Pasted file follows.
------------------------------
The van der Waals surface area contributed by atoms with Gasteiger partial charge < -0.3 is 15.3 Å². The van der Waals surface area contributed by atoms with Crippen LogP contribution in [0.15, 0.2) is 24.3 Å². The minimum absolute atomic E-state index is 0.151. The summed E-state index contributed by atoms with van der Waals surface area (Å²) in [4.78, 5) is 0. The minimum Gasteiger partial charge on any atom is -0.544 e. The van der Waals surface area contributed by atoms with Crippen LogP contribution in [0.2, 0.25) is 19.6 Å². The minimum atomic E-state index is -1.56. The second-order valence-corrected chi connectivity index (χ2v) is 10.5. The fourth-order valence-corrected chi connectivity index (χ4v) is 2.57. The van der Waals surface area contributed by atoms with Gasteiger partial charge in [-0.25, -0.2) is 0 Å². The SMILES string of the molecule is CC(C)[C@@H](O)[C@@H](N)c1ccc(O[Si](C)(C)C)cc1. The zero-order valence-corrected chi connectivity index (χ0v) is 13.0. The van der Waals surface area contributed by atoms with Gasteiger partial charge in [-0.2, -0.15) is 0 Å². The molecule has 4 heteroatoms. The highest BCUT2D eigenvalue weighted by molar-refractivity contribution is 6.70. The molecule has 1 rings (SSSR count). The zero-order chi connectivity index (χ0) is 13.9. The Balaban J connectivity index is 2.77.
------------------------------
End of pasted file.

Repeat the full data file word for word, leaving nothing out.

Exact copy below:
The van der Waals surface area contributed by atoms with Gasteiger partial charge < -0.3 is 15.3 Å². The van der Waals surface area contributed by atoms with Crippen LogP contribution in [0.15, 0.2) is 24.3 Å². The minimum absolute atomic E-state index is 0.151. The summed E-state index contributed by atoms with van der Waals surface area (Å²) in [4.78, 5) is 0. The minimum Gasteiger partial charge on any atom is -0.544 e. The van der Waals surface area contributed by atoms with Crippen LogP contribution in [0.2, 0.25) is 19.6 Å². The minimum atomic E-state index is -1.56. The second-order valence-corrected chi connectivity index (χ2v) is 10.5. The fourth-order valence-corrected chi connectivity index (χ4v) is 2.57. The van der Waals surface area contributed by atoms with Gasteiger partial charge in [-0.25, -0.2) is 0 Å². The SMILES string of the molecule is CC(C)[C@@H](O)[C@@H](N)c1ccc(O[Si](C)(C)C)cc1. The zero-order valence-corrected chi connectivity index (χ0v) is 13.0. The van der Waals surface area contributed by atoms with Gasteiger partial charge in [-0.2, -0.15) is 0 Å². The molecule has 4 heteroatoms. The highest BCUT2D eigenvalue weighted by molar-refractivity contribution is 6.70. The molecule has 1 rings (SSSR count). The zero-order chi connectivity index (χ0) is 13.9. The Balaban J connectivity index is 2.77.